Where the governments of Thailand, Indonesia and Malaysia have a valid point is in the fact that merely absorbing the refugees into their countries will not solve the problem; the root cause of the issue lies in the inability of Muslims and Buddhists to peacefully coexist in Myanmar. There is a brutal social rift entrenched by poverty and divisive politics that needs to be challenged; if we continue to ignore it, the cycle will only repeat, and it won’t be long before another stranded boat emerges amidst the shores of neighbouring countries.
The bleak reality of the situation is that the Rohingya Muslims face death whether they stay or flee. In Myanmar right now, they are living in squalor and segregation, walled off from the wider Burmese community. Take the example of the 4000 Rohingya Muslims living in a cramped ghetto called Aung Ming Lar where police checkpoints and barbed wires have restricted their access to the outside world. Those who try to use local hospitals are warned that there the doctors will not try to save them, but will kill them instead. It is this sort of hostility that greets the Rohingya. Sadly this is not the escape to freedom and safety that they envisioned, but a frightening possibility of dying out at sea.
One can hope that the global community builds pressure on Myanmar to formally recognise the millions of Muslims living within their state. A silence towards the depraved circumstances the Rohingya Muslims find themselves in is a cruel and cold damnation that a persecuted group deprived of hope, dignity or security for decades does not deserve.
Malaysia’s Foreign Minister Anifah Aman recently took up calls from the ASEAN Parliamentarians for Human Rights for ASEAN to work to find a regional solution to the unfolding crisis, saying that the Rohingya problem was indeed a matter for ASEAN to tackle. But no concrete action has come from that talk. At a minimum, ASEAN member states should grant refugee status to Rohingya feeling the horrors in Rakhine State. They must commit to protecting asylum-seekers, rather than driving them into the hands of abusive thugs or leaving them to die at sea.
The tragedy in Myanmar continues to develop as an issue that directly impacts the wider ASEAN region. The need for effective regional action to combat the crisis is clear, yet our leaders have consistently failed to act.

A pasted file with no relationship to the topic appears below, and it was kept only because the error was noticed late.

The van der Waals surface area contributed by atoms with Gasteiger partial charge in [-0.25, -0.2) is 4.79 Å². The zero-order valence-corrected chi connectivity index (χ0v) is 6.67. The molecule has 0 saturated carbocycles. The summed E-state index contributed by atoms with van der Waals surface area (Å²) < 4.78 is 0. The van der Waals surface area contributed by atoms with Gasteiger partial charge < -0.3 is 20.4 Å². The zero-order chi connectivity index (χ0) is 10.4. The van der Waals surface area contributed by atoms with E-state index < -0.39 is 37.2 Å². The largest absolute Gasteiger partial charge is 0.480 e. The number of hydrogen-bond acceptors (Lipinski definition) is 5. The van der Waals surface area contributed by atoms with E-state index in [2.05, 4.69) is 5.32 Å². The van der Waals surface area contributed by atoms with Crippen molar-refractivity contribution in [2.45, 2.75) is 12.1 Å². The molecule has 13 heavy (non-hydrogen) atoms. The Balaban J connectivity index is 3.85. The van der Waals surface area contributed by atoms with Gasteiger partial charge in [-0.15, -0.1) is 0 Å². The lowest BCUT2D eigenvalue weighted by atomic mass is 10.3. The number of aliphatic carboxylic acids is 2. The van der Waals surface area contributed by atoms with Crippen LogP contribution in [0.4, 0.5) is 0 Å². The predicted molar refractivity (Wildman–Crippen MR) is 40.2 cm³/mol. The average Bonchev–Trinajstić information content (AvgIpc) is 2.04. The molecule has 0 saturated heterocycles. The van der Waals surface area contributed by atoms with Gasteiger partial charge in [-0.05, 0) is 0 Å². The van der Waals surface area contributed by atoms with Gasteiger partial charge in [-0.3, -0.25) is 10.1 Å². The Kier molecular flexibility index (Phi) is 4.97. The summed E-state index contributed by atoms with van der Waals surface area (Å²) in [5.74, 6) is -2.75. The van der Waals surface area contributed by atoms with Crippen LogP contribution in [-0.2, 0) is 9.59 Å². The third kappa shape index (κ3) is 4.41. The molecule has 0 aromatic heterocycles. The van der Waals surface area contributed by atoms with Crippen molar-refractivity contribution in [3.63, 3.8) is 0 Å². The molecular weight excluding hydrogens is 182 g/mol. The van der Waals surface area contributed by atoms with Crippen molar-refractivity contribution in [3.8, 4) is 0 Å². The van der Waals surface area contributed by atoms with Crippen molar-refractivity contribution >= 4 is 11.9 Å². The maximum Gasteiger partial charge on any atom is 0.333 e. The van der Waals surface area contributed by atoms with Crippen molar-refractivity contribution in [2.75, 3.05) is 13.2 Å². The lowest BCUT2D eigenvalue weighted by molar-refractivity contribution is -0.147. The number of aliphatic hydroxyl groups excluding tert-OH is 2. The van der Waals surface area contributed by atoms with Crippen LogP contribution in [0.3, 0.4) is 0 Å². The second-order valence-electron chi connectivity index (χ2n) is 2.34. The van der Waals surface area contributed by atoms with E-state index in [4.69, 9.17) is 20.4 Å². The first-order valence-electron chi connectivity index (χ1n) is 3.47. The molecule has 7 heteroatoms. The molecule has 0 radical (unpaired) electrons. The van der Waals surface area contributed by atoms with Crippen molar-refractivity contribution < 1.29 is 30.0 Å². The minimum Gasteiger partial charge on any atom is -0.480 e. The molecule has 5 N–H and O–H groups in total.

Who are Rohingya Muslims?
The Rohingya, a Muslim ethnic minority, live predominantly in the isolated North Rakhine State of western Myanmar. There are about 800,000 of them in Myanmar, while an additional million are scattered across Saudi Arabia, Bangladesh, Pakistan, Thailand and Malaysia. The name Rohingya is taken from “Rohang” or “Rohan,” which was the name used for the Arakan region during the 9th and 10th centuries. The Rohingya language, an Indo-European language related to Bengali, is known as Rohingyalish and is linguistically similar to the Chittagonian language spoken in the southernmost area of Bangladesh bordering Burma.
Rohingya origin is disputed; some say they migrated from Bengal, while others say they are from the Rakhine State in Myanmar. However, most historians agree that they have been living in Myanmar for seven centuries, with early evidence of Bengali Muslim settlements in Arakan dating back to 1430.
The Rohingya were promised a separate Muslim state when the British reclaimed Burma from Japanese occupation during World War II as a reward for their loyalty. But instead, only those Rohingya that had collaborated with the British were appointed to official posts within the British-controlled colony.
By 1947, the group had formed an army and had approached Pakistan’s Governor-General Jinnah of newly-formed Pakistan to incorporate northern Arakan into a part of the country that would later form Bangladesh. Experts believe that it was this action that led to eventual problems between the Rohingya and the Burmese government, who saw the group as untrustworthy.
When Burma declared independence in 1948, most Rohingya officials were replaced with Buddhist Arakanis who began to institute policies that many of the Muslim group considered unfair. Since that time, ethnic tensions have divided the two peoples.
Prior to 1962, the Rohingya community was recognized as an indigenous ethnic nationality of Burma, with members of the group serving as representatives in the Burmese parliament, as well as ministers, parliamentary secretaries, and other high-ranking government positions. But since Burma’s military junta took control of the country in 1962, the Rohingya have been systematically deprived of their political rights.
Over the course of only a few months in 1978, many Rohingya fled Myanmar when authorities launched Operation Naga Min (Dragon King), to root out people who lived in Myanmar illegally. In North Rakhine, the operation resulted in violence, arrest, harassment and the exodus of 250,000 Rohingya. Under pressure from the international community, Myanmar agreed to “take back” the Rohingya in a repatriation agreement with Bangladesh. But less than three years later, the Rohingya were declared “non-nationals” and “foreign residents,” according to a citizenship law established by the regime in 1982, and were denied the right to participate in multiparty elections held in 1990.